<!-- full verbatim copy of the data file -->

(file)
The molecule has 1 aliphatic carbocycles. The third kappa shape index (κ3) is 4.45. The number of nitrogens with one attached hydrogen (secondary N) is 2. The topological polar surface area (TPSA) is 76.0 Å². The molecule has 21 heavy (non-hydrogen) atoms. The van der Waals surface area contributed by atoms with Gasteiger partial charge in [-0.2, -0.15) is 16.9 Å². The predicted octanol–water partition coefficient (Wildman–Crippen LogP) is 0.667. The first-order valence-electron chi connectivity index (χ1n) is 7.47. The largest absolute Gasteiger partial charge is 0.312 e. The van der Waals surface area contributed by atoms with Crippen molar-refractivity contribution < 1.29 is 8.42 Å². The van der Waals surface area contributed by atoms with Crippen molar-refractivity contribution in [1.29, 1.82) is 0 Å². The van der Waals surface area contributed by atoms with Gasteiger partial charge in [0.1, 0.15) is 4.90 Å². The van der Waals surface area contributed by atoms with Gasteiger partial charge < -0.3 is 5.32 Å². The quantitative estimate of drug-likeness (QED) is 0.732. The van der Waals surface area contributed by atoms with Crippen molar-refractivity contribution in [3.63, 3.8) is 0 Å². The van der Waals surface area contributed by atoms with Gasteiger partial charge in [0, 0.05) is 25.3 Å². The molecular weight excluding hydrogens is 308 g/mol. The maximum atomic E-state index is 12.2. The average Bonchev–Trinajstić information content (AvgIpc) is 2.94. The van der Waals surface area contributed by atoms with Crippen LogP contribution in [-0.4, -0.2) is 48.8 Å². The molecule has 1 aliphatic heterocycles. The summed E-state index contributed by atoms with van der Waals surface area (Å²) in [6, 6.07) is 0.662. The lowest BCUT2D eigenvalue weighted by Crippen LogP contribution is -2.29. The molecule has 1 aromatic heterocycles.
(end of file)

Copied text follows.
The molecule has 1 aliphatic carbocycles. The third kappa shape index (κ3) is 4.45. The number of nitrogens with one attached hydrogen (secondary N) is 2. The topological polar surface area (TPSA) is 76.0 Å². The molecule has 21 heavy (non-hydrogen) atoms. The van der Waals surface area contributed by atoms with Gasteiger partial charge in [-0.2, -0.15) is 16.9 Å². The predicted octanol–water partition coefficient (Wildman–Crippen LogP) is 0.667. The first-order valence-electron chi connectivity index (χ1n) is 7.47. The largest absolute Gasteiger partial charge is 0.312 e. The van der Waals surface area contributed by atoms with Crippen molar-refractivity contribution < 1.29 is 8.42 Å². The van der Waals surface area contributed by atoms with Crippen molar-refractivity contribution in [1.29, 1.82) is 0 Å². The van der Waals surface area contributed by atoms with Gasteiger partial charge in [0.1, 0.15) is 4.90 Å². The van der Waals surface area contributed by atoms with Gasteiger partial charge < -0.3 is 5.32 Å². The quantitative estimate of drug-likeness (QED) is 0.732. The van der Waals surface area contributed by atoms with Crippen molar-refractivity contribution in [3.63, 3.8) is 0 Å². The van der Waals surface area contributed by atoms with Gasteiger partial charge in [0, 0.05) is 25.3 Å². The molecular weight excluding hydrogens is 308 g/mol. The maximum atomic E-state index is 12.2. The average Bonchev–Trinajstić information content (AvgIpc) is 2.94. The van der Waals surface area contributed by atoms with Crippen LogP contribution in [-0.4, -0.2) is 48.8 Å². The molecule has 1 aliphatic heterocycles. The summed E-state index contributed by atoms with van der Waals surface area (Å²) in [6, 6.07) is 0.662. The lowest BCUT2D eigenvalue weighted by Crippen LogP contribution is -2.29. The molecule has 1 aromatic heterocycles.